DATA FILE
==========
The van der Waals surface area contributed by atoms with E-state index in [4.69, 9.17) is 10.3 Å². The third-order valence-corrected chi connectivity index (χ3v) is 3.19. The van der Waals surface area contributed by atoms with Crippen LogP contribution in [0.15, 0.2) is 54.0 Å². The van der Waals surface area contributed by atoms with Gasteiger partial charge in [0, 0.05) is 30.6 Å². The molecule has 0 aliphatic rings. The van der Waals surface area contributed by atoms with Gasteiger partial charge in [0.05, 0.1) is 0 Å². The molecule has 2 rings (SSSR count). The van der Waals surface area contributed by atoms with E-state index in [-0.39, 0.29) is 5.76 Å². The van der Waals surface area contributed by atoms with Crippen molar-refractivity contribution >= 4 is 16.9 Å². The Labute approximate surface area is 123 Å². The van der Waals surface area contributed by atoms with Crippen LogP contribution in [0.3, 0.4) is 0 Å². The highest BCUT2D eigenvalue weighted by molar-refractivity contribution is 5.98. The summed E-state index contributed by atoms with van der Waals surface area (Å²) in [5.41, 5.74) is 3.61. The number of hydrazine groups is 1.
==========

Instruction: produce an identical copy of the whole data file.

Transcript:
The van der Waals surface area contributed by atoms with E-state index in [4.69, 9.17) is 10.3 Å². The third-order valence-corrected chi connectivity index (χ3v) is 3.19. The van der Waals surface area contributed by atoms with Crippen LogP contribution in [0.15, 0.2) is 54.0 Å². The van der Waals surface area contributed by atoms with Gasteiger partial charge in [0, 0.05) is 30.6 Å². The molecule has 0 aliphatic rings. The van der Waals surface area contributed by atoms with Gasteiger partial charge in [0.05, 0.1) is 0 Å². The molecule has 2 rings (SSSR count). The van der Waals surface area contributed by atoms with E-state index in [-0.39, 0.29) is 5.76 Å². The van der Waals surface area contributed by atoms with Crippen molar-refractivity contribution >= 4 is 16.9 Å². The Labute approximate surface area is 123 Å². The van der Waals surface area contributed by atoms with Crippen LogP contribution in [0.3, 0.4) is 0 Å². The highest BCUT2D eigenvalue weighted by molar-refractivity contribution is 5.98. The summed E-state index contributed by atoms with van der Waals surface area (Å²) in [5.41, 5.74) is 3.61. The number of hydrazine groups is 1.